Sir Isaac Newton 50p - An Introduction

Author: Lawrence Chard - Chairman and CEO

Published: 2 Sep 2017

Last Updated: 27 Dec 2022


Every year The Royal Mint produce coins to commemorate historic and current events. These coins often feature in the annual coin sets and then are released individually later.

You have reached our blog, if you would like to buy the 2017 Isaac Newton Fifty Pence Coins click this link.


New 2017 Fifty Pence Coin

Every year The Royal Mint produce coins to commemorate historic and current events. These coins often feature in the annual coin sets and then are released individually later on in the year. Sir Isaac Newton Commemorative 50 Pence.

2017 marks the 350th anniversary of Newton's birth in 1667 and this has been commemorated with a fifty pence piece that celebrates this 'scientific genius'.

2017 Issac Newton Fifty Pence Reverse
2017 Isaac Newton Fifty Pence


Isaac Newton 50p Release Date

Despite being issued in the annual coin sets in January 2017 and into general circulation in June 2017, the official release date for the brilliant uncirculated, silver proof, silver proof piedfort and gold proof coins is the 4th September 2017.


The Design

Designed by Aaron West, one of The Royal Mint's graphic designers, the coin is based upon elements of Proposition 11, from Book One of Newton's Principia Mathematica, first published in Latin on 5 July 1687.

The sun is the focal point of the design with three ellipses representing the orbits of different planets around it. "SIR ISAAC NEWTON" is also written across the top of the design and the denomination is shown in words "FIFTY PENCE" underneath the design.

The obverse features the fifth portrait of Her Majesty The Queen by Jody Clark. We think it's interesting that The Royal Mint have chosen to focus on Newton's understanding of physics rather than his role at The Mint – especially as the information that accompanies the coin focuses on the contributions he made to our coinage as Master of the Mint.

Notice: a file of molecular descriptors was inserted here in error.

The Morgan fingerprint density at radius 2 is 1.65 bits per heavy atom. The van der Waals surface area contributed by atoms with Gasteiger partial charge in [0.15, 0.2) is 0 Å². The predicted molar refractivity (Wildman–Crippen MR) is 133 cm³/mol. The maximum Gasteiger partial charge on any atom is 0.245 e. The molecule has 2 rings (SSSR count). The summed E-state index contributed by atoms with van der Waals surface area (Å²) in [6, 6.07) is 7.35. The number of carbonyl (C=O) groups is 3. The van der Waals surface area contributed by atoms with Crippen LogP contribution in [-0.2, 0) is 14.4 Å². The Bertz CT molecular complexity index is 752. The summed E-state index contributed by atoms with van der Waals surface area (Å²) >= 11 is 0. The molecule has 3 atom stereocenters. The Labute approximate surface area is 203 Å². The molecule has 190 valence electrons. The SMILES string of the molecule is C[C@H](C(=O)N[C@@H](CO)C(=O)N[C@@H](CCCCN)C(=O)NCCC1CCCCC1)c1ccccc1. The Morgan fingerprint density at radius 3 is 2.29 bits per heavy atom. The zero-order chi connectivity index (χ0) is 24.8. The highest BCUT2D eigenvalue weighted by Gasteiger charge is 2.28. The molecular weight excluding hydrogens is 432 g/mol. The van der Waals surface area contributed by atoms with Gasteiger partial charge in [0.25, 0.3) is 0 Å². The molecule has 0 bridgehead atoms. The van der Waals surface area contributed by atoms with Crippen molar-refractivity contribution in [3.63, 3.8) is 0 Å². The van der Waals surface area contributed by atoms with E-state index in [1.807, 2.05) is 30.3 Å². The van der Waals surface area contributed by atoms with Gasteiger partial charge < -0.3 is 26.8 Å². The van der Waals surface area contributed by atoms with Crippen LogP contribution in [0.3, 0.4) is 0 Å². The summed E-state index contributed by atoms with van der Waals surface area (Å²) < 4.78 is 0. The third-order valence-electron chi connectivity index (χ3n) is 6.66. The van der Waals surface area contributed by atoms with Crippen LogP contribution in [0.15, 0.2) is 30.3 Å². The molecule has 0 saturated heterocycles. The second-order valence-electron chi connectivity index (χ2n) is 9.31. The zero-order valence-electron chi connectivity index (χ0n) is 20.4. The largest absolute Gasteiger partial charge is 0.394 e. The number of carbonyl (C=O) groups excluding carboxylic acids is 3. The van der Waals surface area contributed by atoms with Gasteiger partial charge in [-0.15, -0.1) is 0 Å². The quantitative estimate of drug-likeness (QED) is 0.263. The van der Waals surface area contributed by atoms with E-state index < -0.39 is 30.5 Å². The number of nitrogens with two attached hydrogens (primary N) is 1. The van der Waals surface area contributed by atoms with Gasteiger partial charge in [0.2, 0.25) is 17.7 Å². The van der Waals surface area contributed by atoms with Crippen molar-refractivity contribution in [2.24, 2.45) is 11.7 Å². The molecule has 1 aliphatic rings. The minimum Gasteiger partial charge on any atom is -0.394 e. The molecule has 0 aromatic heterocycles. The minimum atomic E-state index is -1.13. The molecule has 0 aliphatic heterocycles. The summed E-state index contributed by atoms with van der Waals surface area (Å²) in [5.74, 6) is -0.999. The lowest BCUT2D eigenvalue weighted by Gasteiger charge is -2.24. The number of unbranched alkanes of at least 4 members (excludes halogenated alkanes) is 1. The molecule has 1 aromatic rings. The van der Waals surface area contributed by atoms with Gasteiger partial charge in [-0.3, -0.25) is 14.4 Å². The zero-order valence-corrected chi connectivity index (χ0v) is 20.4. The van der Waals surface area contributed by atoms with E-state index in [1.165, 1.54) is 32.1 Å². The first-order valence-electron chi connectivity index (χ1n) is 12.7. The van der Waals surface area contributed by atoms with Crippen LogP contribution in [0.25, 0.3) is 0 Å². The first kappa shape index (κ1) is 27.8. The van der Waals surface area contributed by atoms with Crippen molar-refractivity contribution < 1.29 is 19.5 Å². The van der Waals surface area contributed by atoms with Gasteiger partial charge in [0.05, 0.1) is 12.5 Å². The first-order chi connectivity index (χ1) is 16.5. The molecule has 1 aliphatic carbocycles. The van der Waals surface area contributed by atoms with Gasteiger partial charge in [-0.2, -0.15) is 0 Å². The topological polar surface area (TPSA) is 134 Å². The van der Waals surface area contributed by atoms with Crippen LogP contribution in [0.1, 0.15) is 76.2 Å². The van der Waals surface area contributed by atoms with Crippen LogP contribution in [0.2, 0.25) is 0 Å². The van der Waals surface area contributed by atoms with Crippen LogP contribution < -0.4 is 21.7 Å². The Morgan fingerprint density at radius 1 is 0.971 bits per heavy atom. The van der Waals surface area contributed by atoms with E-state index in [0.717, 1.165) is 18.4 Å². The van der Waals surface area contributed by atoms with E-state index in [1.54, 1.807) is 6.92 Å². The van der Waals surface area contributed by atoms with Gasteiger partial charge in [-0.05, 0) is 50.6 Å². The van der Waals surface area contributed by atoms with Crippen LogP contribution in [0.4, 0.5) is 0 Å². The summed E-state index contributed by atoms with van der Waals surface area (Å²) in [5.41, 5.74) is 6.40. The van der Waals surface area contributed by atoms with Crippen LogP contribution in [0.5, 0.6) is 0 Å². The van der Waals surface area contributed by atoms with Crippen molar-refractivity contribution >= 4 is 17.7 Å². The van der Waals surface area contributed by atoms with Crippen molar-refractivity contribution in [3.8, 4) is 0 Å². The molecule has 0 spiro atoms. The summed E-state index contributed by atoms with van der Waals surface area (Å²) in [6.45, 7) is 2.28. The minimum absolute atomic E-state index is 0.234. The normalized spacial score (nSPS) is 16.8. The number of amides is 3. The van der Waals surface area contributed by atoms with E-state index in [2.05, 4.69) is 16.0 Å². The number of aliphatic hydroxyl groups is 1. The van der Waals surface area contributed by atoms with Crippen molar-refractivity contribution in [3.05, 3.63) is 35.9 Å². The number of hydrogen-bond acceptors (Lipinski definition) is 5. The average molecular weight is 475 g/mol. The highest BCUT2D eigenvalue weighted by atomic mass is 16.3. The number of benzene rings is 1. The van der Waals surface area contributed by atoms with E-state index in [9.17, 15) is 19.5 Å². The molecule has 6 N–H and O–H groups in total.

Master of the Mint

Master of the Mint was the highest ranking office at The Royal Mint from 1331 – 1879, when the position was abolished and duties given to the Chancellor of the Exchequer. They were assisted by the Warden of the Mint – although on occasion both positions were held by the same person!

Newton became Warden of the Mint in 1696 and was quickly promoted to Master of the Mint in 1699 following the death of Thomas Neale. Whilst these roles were intended as sinecures - a position requiring little or no work but giving the holder status or financial benefit – Newton took his role very seriously and used his power to reform the currency and punishing counterfeiters.


Great Recoinage of 1696

In the late 17th century, King William III attempted to replace the coinage due to the amount of clipped and counterfeit coins in circulation. He enlisted the help of Newton who was Warden of the Mint at that time.

It was estimated during this great recoinage that 1 in 10 coins was counterfeit, however Newton thought this figure was closer to 20% and set about investigating and punishing counterfeiters. He gathered much of the evidence himself, disguised as a regular of bars and taverns and after having himself made Justice of the Peace in all the home counties he went on to successfully prosecute 28 coiners.


The Gold Standard

Another very important event that occurred during Newton's time at The Mint was his report into the bimetallic relationship between gold coins and silver coins. This report valued a guinea at no more than 21 silver shillings.

By introducing a new mint ratio, Newton dramatically reduced the amount of silver in circulation in the UK, as much of it was used to pay for imports. This 'one-way' movement of silver resulted in the pound sterling inadvertently moving from a bimetallic standard to a monometallic (gold) standard in 1821.


Science and Money

It is clear from the reports that Newton produced during his time at The Mint (1696 until his death in 1727) that he approached his work with the same vigour he had applied to his alchemic work.

Whilst he is more commonly known as a mathematician, astronomer, and physicist, we believe that Sir Isaac Newton should also be recognised for his contribution to coinage – in fact we wonder what he would make of the millions of fake coins in circulation today?

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